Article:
The Sweet Hereafter (Review)

sweet_hereafter_ver3In any small and isolated rural community, the driver of the school bus is responsible for the entire town’s future twice a day, five days per week.

When you think about that it’s a hell of a responsibility.

So when said bus is involved in an incident en route to the local school in a small snowbound Canadian town, there are many people directly effected, beyond those actually riding in the vehicle.

The Sweet Hereafter draws together the stories of many such people impacted, brought together by unspeakable tragedy, as seen through the eyes of an opportunistic lawyer Mitchell Stevens (Ian Holm), a man ‘determined to apportion the blame’ to someone… anyone. For an industry standard percentage.

The more you see Stevens at work the more greasy and dirty you feel. He plays his intended ‘clients’ by uncovering what is relevant to them, grief, revenge, money, then tailoring his spiel to that desire, all in the appropriate tone. Stevens’ theory is that the more ‘victims’, direct and indirect, that unite as one to take on this injustice, the stronger the case and ergo, the higher the compensation.

“We owe it to the children to get the most we can, so that this never happens again.” Let that linger for a moment.

Some do. Stevens contacts the bus driver, the parents of the living and dead, and survivors, most notably Nicole (Sarah Polley) a girl in her early teens who will never walk again, but that hasn’t impacted her mental capacity or indeed affected a bullshit detector that proves her wise beyond her years.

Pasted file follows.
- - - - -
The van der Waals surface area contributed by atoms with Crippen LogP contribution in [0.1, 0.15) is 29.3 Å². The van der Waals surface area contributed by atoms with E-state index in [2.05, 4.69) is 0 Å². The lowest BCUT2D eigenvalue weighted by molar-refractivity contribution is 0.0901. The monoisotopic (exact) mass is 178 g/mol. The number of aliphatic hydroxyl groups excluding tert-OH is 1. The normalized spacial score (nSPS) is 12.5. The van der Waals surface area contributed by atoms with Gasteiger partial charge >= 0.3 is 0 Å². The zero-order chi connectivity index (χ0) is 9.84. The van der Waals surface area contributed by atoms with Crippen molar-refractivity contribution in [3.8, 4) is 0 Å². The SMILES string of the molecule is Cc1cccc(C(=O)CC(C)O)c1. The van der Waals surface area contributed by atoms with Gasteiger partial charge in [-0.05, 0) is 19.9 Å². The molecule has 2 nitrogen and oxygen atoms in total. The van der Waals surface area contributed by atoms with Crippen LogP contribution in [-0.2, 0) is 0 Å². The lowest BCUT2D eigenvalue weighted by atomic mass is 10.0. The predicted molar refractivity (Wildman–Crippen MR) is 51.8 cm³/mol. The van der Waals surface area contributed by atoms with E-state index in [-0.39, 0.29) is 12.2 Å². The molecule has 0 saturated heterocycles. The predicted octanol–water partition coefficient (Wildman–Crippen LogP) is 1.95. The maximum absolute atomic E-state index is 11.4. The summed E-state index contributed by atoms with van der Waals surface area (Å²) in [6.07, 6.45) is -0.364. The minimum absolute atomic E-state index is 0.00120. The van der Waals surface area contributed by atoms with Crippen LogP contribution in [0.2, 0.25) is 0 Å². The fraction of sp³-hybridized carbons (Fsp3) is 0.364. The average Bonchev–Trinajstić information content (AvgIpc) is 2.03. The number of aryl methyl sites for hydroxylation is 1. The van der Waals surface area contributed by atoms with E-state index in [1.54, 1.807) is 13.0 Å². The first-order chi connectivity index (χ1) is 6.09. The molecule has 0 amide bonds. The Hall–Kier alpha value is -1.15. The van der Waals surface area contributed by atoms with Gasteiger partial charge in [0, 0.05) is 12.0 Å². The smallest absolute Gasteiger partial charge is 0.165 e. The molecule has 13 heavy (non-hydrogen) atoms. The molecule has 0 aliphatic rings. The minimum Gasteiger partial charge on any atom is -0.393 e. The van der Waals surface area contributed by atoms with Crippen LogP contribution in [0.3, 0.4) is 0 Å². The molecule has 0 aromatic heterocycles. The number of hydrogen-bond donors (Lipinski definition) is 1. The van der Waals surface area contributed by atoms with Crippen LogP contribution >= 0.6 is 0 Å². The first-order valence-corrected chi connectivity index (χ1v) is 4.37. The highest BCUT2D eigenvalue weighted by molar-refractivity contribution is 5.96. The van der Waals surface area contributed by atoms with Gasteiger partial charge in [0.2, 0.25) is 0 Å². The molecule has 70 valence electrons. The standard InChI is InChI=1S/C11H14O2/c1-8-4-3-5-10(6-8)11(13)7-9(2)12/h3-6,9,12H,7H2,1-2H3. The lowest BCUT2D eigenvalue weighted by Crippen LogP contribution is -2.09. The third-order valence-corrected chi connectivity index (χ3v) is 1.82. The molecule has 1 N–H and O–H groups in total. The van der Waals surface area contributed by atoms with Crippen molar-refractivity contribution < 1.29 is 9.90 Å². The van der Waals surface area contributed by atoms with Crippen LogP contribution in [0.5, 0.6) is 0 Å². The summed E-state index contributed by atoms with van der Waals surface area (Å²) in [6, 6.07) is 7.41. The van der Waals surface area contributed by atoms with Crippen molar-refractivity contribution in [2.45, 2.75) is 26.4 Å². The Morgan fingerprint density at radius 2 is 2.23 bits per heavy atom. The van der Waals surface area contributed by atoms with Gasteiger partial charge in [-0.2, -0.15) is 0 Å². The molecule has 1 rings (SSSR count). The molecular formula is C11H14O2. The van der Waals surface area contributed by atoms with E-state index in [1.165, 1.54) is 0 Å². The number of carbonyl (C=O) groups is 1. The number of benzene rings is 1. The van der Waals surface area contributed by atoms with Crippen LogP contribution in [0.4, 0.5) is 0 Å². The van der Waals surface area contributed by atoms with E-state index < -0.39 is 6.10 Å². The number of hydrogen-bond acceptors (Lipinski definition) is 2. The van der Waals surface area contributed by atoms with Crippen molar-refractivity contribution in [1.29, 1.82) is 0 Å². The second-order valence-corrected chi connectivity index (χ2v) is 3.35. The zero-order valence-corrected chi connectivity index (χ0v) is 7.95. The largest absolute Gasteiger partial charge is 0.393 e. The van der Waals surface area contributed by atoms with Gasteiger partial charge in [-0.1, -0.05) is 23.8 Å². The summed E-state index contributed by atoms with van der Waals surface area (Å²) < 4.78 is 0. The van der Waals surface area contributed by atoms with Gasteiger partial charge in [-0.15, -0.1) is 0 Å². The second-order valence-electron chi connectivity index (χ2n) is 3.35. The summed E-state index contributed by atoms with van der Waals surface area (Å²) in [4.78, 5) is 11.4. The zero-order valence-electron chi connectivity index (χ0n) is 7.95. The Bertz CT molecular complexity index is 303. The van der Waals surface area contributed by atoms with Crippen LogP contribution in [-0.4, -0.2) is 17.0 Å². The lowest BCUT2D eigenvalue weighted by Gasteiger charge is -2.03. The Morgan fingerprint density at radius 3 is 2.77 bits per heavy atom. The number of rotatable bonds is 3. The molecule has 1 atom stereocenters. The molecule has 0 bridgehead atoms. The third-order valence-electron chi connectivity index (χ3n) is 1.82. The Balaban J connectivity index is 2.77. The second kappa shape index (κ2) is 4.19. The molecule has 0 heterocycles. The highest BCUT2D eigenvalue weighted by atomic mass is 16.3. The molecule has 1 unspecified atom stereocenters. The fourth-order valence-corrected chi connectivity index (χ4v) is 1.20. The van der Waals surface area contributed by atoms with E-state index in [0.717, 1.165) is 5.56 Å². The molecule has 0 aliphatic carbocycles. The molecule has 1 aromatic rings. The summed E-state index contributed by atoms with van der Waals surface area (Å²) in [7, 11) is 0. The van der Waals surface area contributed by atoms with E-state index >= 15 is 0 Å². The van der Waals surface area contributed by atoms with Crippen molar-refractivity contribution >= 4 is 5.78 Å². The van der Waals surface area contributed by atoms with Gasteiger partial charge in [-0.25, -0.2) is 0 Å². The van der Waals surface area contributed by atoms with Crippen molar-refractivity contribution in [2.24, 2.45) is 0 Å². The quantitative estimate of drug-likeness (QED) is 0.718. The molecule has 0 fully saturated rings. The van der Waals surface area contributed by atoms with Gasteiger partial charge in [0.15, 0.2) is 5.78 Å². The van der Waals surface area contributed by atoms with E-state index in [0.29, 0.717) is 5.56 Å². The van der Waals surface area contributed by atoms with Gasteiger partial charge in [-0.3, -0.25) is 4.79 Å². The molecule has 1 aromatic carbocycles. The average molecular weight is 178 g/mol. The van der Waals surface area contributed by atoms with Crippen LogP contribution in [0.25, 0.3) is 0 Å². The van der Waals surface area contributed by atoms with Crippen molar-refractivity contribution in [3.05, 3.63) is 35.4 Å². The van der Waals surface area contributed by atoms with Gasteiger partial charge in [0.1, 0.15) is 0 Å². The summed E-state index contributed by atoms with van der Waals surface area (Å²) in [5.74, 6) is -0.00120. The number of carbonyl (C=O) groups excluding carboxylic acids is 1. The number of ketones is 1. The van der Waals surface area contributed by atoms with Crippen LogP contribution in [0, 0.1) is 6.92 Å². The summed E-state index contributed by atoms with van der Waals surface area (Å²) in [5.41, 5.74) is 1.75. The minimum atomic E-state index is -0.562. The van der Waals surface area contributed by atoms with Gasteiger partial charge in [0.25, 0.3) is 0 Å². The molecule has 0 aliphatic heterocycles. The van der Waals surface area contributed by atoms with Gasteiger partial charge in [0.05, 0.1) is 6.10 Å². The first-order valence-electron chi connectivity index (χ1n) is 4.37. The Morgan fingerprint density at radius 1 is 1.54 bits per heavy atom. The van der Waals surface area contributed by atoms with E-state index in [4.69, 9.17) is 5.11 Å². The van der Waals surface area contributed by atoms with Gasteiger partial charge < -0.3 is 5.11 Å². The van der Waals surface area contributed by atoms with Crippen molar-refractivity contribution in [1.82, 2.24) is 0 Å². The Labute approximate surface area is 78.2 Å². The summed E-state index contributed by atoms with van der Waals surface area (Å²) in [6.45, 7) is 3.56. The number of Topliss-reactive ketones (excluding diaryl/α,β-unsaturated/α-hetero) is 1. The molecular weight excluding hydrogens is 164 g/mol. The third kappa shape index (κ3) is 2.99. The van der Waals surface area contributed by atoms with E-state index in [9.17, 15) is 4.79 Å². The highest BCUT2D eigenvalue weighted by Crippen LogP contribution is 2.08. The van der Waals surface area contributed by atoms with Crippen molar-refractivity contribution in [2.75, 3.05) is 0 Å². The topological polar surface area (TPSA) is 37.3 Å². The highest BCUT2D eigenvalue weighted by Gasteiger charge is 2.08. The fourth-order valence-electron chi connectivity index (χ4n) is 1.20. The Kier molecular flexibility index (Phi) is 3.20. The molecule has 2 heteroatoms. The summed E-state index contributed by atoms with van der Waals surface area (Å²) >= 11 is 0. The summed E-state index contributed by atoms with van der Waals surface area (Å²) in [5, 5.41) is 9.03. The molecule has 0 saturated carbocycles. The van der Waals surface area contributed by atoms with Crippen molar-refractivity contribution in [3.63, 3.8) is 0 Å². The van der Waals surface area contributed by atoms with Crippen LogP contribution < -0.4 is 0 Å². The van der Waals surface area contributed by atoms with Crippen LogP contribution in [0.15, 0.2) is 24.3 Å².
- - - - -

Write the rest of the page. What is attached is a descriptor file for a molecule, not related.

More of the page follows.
As you might guess The Sweet Hereafter deals in especially heavy, entirely laughter free subject matter. It delves deep into some of the town’s frailties and sordid relationships, but never in a judgmental way. For his part while Stevens works the angles with ruthless efficiency, you can see the toll that it has on him, magnified because of familial issues of his own.

This is a film that seeks not to cast blame or take sides. Even with an ‘ambulance chasing’ lawyer on hand it never paints him as truly evil. The tone is of course dark but somehow hypnotic, as if you all the sorrow generated is gradually being borne by all. An entire town sharing the burden of grief.

Ian Holm cuts a polarizing figure, simultaneously abhorrent and sympathetic. Sarah Polley announces herself with a poised and reserved performance that shows natural instincts and smarts.

It is inevitable that with a film with such subject matter, joy will not be the outcome whichever way you cut it. And in truth I ordinarily steer well clear of things that I know in advance will depress me, but The Sweet Hereafter has a beauty and wistfulness peeking from beneath the sorrow. It doesn’t dilute the tragedy but it does reward the viewer in its own way.

Final Rating – 7.5 / 10. A compelling character study in the aftermath of a snowbound town’s worst nightmare.

About OGR

While I try to throw a joke or two into proceedings when I can all of the opinions presented in my reviews are genuine. I don't expect that all will agree with my thoughts at all times nor would it be any fun if you did, so don't be shy in telling me where you think I went wrong... and hopefully if you think I got it right for once. Don't be shy, half the fun is in the conversation after the movie.
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